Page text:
A draft of Arlington’s Community Energy Plan (CEP) has been revealed. If approved, it would provide a guide for transforming the way energy is used, generated and distributed in Arlington through 2050.
Arlington County Manager Barbara Donnellan presented the draft to the County Board members at Tuesday’s Board meeting. Developing the CEP has been part of a three year effort by county staff members, who consulted with energy experts, community leaders and businesses.
“Once again, Arlington is taking a leadership role in advancing a transformative Community Energy Plan that represents the next generation of smart growth and another visionary way to support a sustainable future for our community,” Donnellan said in a press release.
The goal of the CEP is to cut greenhouse gas emissions to 3.0 metric tons of carbon dioxide equivalent per resident per year by 2050. That equates to a reduction of about 75% from current levels.
The CEP lists six primary areas in which the county intends to implement the plan: buildings, district energy, renewable energy, transportation, county government actions, and education and human behavior.
In a press release, the county listed a number of strategies for achieving the energy goals, including the following:
Improving by up to 60% the energy efficiency of newly constructed and renovated residential, commercial and civic buildings. Includes financial incentives for investment in energy efficiency upgrades.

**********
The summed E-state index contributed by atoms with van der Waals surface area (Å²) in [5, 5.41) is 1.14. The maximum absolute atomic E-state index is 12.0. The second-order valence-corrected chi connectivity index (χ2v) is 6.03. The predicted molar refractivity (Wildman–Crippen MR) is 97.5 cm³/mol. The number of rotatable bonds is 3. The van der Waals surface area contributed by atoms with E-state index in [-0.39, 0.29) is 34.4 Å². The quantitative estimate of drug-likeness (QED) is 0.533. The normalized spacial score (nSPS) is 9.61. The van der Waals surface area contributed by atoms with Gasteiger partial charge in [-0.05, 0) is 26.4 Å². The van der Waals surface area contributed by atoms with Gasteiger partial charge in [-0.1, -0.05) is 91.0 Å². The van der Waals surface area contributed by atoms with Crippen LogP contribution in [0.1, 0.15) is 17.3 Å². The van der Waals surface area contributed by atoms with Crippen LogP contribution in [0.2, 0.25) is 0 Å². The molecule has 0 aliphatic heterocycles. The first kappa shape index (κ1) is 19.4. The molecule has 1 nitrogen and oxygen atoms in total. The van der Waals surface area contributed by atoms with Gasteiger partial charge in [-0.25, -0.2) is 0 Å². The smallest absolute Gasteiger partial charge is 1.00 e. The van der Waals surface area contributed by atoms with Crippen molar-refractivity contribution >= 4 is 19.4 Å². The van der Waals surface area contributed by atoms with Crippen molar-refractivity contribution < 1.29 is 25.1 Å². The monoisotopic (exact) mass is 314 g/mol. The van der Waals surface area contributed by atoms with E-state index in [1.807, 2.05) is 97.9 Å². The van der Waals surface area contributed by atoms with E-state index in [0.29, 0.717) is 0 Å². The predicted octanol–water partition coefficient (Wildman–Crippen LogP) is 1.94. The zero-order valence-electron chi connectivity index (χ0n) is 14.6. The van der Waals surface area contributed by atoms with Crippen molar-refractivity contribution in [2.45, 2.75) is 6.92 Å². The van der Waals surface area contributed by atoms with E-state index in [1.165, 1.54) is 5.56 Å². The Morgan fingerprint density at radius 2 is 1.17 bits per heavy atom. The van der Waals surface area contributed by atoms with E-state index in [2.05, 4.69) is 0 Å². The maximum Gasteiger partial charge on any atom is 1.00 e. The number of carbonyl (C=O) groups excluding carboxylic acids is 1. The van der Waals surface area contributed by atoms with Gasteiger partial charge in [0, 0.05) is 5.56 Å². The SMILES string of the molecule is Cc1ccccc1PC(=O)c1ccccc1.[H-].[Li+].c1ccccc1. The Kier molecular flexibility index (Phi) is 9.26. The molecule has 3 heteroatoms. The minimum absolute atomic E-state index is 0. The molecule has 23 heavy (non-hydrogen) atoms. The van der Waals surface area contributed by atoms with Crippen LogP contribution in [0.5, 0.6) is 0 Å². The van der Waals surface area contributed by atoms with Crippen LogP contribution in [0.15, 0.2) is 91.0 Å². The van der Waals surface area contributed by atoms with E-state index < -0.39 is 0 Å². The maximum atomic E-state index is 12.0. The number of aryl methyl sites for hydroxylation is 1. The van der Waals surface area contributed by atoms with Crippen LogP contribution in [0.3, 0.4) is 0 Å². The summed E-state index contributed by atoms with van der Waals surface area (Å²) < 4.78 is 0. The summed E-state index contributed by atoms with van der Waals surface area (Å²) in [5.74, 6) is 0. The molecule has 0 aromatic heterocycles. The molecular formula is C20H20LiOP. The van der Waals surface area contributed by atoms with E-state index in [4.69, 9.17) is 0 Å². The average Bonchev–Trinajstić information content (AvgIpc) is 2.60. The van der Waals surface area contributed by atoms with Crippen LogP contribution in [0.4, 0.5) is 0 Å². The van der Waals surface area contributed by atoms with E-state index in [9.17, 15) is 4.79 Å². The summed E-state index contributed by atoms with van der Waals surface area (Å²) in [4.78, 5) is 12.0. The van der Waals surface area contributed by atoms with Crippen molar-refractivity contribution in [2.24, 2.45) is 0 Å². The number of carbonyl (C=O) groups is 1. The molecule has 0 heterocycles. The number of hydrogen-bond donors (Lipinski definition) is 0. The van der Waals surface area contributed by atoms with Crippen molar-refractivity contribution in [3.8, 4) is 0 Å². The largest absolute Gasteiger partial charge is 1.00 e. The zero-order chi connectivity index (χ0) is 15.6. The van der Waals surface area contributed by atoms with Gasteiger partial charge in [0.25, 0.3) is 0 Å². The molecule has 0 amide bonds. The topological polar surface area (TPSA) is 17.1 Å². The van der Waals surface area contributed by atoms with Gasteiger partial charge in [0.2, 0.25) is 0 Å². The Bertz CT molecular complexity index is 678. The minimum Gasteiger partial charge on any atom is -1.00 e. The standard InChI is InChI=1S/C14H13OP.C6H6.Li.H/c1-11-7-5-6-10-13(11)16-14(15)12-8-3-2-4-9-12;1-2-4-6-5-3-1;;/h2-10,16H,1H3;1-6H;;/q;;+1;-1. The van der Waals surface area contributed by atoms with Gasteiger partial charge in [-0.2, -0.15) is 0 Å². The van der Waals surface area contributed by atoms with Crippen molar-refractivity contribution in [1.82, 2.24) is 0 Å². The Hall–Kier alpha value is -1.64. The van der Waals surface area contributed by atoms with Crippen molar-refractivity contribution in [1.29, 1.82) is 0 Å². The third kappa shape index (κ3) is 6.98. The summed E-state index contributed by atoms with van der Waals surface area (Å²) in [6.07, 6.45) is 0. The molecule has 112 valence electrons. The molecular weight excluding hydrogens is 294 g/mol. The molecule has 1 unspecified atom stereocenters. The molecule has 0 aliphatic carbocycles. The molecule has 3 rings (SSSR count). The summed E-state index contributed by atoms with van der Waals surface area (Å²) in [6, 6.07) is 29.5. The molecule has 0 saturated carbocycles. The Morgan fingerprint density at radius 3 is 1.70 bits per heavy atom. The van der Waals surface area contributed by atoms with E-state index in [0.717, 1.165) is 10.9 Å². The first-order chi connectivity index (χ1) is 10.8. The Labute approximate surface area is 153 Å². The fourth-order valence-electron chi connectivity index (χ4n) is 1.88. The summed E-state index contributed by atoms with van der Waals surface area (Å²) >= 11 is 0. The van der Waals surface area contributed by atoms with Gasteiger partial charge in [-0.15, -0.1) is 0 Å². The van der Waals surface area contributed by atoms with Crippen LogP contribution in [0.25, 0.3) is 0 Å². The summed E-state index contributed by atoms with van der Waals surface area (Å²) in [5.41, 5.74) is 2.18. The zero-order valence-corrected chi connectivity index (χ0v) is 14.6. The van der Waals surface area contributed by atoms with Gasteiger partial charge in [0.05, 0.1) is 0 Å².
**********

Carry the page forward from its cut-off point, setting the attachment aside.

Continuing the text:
Managing home and building operations to reduce energy costs. Arlington County will continue to lead by example, through its Arlington Initiative to Reduce Emissions (AIRE) program, and by partnering with Arlington Public Schools.
Creating district energy systems in the highest density development corridors. District energy, although not a new technology, has never been deployed on a community level by any jurisdiction in the Washington, D.C. area. The CEP calls for district energy and local cogeneration of power to provide about 40% of the County’s energy needs in 2050.
Deploying alternative energy sources, such as solar photovoltaic and other renewable energy systems. The CEP contains an ambitious goal for solar power: 160 megawatts of solar electricity by 2050; enough electricity to power 40,000 homes.
Refining and expanding transportation infrastructure and operations enhancements. The CEP envisions more people walking, biking and using transit and fewer cars on the roads, in addition to cleaner-burning vehicles.
Changing how people in our community think about energy, helping them to understand how to have an impact on energy consumption, and actually changing human behavior to transform how we consume energy.
County staff says a community benefit of the plan is a reduction in energy use, which would lower greenhouse gas emissions and create a more sustainable environment. Individuals and businesses would be able to use money saved on energy for other investments to improve their quality of life. Lower energy costs are also cited as directly affecting business’ bottom lines, which is expected to create a more competitive economic environment. Diversifying the local energy supply with alternative options like solar is expected to provide better energy reliability and supply security.
The Board will consider adopting the plan in June of 2013. If it’s approved, county staff would then begin implementation. Prior to adoption, there will be a number of meetings for the public to review the plan, ask questions and to offer feedback.